Aspinwall, a quaint sidewalk community tucked along the Allegheny River, was tightly knit before the coronavirus hit the Pittsburgh region. It’s the type of community where people gather at the coffee shop or local pub, organize block parties, hold street concerts and love a good parade. In other words, a very Pittsburgh kind of place. But with coronavirus keeping people at home, Aspinwall neighbors were missing each other.
“I feel it’s really important to see your neighbors after such a tough week,” says resident Carrie Benson. Through an Aspinwall Facebook group, she invited every resident to step outside onto their porches, stoops or balconies on Saturday to share a happy hour toast.
“It’s the easiest party I’ve ever planned,” she laughs.
With wide sidewalks and ample porches, residents here are naturally social. “Aspinwall is built for this type of community response to social distancing,” Benson points out. All her posts, texts and word of mouth invitations worked — at exactly 5 p.m., despite the chill in the air, hundreds of residents emerged from their homes, drink in hand, eager to see their neighbors.
“We couldn’t wait to get out here,” admits resident Kristin Dowd from her apartment’s porch, where she and her husband, Jimmy, were greeting passers-by. “People are waving, horns beeping and we’re all having a nice conversation. Even the fire trucks are out,” Dowd says of a custom typically reserved for Aspinwall’s famous Memorial Day Parade. “But the best part was being able to toast to our friend across the street who, as a pharmacist, has been working tirelessly since the pandemic hit,” she added.
A few blocks away, 6-year-old Niko Barišić provided the highlight, treating neighbors to a live concert from his front stoop. Billed (using sidewalk chalk, of course) as “Lil Elvis,” his show included an original tune about the coronavirus (check out his performance in the video below).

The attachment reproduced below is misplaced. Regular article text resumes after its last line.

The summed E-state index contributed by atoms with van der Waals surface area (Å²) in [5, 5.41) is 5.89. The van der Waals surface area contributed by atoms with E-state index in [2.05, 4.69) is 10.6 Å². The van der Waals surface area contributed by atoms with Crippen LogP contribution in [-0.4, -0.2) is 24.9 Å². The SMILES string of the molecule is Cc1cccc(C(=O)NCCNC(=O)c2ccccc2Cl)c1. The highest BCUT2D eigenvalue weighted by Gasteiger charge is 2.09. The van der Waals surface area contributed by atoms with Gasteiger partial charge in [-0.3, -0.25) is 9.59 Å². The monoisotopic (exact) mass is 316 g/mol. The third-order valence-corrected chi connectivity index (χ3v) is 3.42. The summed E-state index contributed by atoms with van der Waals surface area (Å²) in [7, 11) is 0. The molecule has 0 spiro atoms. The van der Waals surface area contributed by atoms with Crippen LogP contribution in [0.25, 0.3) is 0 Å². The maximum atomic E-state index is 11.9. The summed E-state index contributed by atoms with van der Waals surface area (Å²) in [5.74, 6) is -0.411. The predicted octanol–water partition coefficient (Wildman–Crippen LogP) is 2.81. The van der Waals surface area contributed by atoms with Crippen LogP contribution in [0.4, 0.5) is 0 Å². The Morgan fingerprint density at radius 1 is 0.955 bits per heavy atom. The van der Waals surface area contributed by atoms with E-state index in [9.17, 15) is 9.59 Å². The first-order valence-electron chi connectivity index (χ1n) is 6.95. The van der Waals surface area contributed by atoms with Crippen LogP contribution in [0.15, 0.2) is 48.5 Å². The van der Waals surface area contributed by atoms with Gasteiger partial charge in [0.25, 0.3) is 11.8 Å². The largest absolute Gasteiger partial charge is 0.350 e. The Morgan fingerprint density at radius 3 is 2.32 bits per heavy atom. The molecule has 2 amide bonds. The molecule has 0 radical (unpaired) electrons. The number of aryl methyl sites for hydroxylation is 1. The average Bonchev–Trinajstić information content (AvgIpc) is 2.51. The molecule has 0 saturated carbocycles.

“I suggested he sing,” says his mom, Megan. “But I didn’t expect him to prepare with a microphone and a program. A few neighbors put their chairs on their lawns and Nico said, ‘my audience is coming.’”
Just a week into the national emergency, Aspinwall residents have come up with other ways to encourage human connection that can be enjoyed from a distance.
On Saint Patrick’s Day, people were asked to hang pictures of shamrocks in their windows so neighborhood kids could hunt for them during their daily walk. Kids of any age were also inspired to “chalk the walk,” filling stoops and driveways with colorful pictures and poignant words of encouragement.
Benson and her husband Jonathan Weingarden are grateful for the community in which they plan to raise their first baby, due next month. “My ultimate hope is that we keep looking for opportunities to help each other. We are all anxious for our loved ones, our families, the elderly people in our lives,” she says. “I take some solace in looking over at my neighbors, knowing that we are all in this together.” Cheers to that.
Know of an inspiring and creative idea for get-togethers or things to do while we’re under quarantine? Email NEXTpittsburgh. We would love to hear from you.